Perspectives in Landscape Archaeology

Perspectives in Landscape Archaeology

by Helen Lewis, Sarah Semple


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This volume contains ten papers originally given as part of two seminar series on landscape archaeology. Topics include sarsen stones; the Christianisation of Ethipia's landscape; a comparative study of prehistoric agriculatural landscapes in Spain, Yemen and New Mexico; cattle mustering in Australia; the nature and distribution of early medieval woodland; coastal monastic landscapes; the landscapes of the Dobunni; the archaeological survey of Gray Hill, Llanfair Discoed; and outdoor assembly sites in Sweden.

Product Details

ISBN-13: 9781407305790
Publisher: British Archaeological Reports
Publication date: 12/31/2010
Series: bar s Series , #2103
Pages: 119
Product dimensions: 8.20(w) x 11.60(h) x 0.40(d)

About the Author

Helen Lewis was born in 1916 in Trutnov in Czechoslovakia. She completed her grammar school education, then successfully auditioned for a place at Milca Mayerova's School of Dance in Prague. While studying for her diploma, she also began a course in Philosophy at the German University. She married in 1938, and in 1942, together with her husband Paul, she was deported to Terezín, the Jewish ghetto sixty kilometres north of Prague, and then in May 1944 to Auschwitz, where they were separated. After the liberation she returned to Prague to learn that her husband had not survived.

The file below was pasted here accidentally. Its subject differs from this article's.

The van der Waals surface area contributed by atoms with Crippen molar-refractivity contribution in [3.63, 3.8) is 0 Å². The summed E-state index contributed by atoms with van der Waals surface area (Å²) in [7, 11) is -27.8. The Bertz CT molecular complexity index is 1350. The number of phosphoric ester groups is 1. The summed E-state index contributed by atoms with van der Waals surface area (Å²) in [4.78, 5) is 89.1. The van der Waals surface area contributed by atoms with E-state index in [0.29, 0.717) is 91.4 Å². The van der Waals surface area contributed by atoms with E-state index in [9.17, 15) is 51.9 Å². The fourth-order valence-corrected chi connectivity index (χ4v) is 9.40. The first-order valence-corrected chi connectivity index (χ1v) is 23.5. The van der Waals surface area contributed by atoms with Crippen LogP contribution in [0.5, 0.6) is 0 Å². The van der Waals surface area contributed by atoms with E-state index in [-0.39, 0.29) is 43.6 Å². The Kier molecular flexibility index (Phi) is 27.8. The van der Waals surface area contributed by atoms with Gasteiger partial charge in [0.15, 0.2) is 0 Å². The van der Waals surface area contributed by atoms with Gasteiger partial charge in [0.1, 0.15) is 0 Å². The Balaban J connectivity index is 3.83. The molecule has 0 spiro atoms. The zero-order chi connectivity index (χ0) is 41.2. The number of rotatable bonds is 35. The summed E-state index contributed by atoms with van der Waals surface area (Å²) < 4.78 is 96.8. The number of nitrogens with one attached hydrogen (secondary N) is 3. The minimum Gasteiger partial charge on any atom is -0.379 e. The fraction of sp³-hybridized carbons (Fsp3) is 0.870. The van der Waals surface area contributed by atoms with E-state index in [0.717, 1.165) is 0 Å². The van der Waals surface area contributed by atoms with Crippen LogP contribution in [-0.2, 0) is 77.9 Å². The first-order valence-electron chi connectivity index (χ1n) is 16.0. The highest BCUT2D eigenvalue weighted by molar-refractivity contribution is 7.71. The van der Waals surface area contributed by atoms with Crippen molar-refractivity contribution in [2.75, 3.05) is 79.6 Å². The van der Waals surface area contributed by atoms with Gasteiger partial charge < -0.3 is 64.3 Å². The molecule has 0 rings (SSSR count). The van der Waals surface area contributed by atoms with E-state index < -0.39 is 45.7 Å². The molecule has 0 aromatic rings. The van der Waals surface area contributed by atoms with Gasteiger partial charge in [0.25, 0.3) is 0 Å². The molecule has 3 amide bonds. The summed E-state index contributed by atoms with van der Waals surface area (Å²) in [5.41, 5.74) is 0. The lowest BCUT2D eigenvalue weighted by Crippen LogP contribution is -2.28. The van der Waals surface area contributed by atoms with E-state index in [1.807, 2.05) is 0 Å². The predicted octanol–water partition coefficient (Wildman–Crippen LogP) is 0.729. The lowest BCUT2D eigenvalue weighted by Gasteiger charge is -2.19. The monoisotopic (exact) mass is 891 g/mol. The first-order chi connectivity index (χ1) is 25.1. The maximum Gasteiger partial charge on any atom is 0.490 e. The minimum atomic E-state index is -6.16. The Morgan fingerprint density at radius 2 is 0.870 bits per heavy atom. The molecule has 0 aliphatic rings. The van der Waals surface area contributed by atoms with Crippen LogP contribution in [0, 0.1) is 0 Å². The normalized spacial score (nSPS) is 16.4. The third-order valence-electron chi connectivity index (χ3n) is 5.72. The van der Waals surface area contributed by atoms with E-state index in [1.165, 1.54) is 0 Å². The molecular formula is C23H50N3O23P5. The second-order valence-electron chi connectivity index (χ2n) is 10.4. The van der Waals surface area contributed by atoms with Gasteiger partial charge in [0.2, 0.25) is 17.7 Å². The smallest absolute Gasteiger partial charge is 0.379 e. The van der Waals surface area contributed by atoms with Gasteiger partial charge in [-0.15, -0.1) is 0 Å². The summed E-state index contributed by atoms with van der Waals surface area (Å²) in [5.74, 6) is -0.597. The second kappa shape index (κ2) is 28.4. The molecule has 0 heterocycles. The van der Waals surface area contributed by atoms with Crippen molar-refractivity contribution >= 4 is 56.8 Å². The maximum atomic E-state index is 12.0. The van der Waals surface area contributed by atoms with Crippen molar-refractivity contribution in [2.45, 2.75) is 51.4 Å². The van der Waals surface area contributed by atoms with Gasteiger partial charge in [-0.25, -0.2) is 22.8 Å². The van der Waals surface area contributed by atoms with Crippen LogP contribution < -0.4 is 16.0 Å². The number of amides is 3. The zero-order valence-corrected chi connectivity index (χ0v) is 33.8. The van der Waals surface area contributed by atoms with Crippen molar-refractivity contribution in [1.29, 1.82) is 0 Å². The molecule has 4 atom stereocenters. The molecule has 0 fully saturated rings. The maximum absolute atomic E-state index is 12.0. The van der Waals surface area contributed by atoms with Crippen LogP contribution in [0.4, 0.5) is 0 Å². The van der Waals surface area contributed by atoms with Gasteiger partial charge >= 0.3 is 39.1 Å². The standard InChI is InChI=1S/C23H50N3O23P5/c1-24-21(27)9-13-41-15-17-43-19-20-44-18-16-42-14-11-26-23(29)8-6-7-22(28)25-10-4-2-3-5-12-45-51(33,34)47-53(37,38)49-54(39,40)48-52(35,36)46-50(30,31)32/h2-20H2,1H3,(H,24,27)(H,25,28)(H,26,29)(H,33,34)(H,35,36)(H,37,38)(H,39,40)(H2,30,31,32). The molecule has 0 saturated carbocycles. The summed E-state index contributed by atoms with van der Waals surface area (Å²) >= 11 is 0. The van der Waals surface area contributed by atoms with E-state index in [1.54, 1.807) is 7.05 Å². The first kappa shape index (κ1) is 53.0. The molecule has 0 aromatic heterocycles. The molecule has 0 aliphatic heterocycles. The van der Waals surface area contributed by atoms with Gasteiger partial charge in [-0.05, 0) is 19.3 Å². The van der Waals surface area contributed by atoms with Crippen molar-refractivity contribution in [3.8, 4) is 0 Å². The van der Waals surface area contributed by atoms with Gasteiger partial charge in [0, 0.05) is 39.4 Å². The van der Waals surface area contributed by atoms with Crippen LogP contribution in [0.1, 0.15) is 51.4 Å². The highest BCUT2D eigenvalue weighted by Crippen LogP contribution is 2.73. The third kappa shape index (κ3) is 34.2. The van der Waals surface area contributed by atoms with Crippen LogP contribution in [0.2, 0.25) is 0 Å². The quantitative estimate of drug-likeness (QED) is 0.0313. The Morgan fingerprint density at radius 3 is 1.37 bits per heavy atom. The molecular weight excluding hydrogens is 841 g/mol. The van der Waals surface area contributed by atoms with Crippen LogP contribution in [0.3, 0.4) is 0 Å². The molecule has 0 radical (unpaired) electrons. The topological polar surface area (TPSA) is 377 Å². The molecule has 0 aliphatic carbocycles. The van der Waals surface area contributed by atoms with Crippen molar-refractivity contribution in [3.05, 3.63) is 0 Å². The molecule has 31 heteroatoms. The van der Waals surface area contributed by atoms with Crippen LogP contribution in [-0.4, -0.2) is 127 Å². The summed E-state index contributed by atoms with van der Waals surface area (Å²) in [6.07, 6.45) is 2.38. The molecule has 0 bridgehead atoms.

In 1947 she married Harry Lewis, an old friend who had escaped to Belfast just before the start of the war, and settled there with him the same year. After the birth of their two sons, she became involved in dance again, choreographing for theatre and opera. Her teaching eventually led to the foundation of the Belfast Modem Dance Group, which introduced modern contemporary dance to Northern Ireland.

A Time to Speak was published in 1992 and brought her wider recognition as a writer, broadcaster and speaker. She often talked about her experiences to community groups and in schools, a responsibility she took particularly seriously. Her contribution to the life of Northern Ireland was recognized by the award of honorary doctorates by The University of Ulster (1993) and The Queen's University, Belfast (1996) and by her appointment as MBE in 2000. She died on 31 December 2009.

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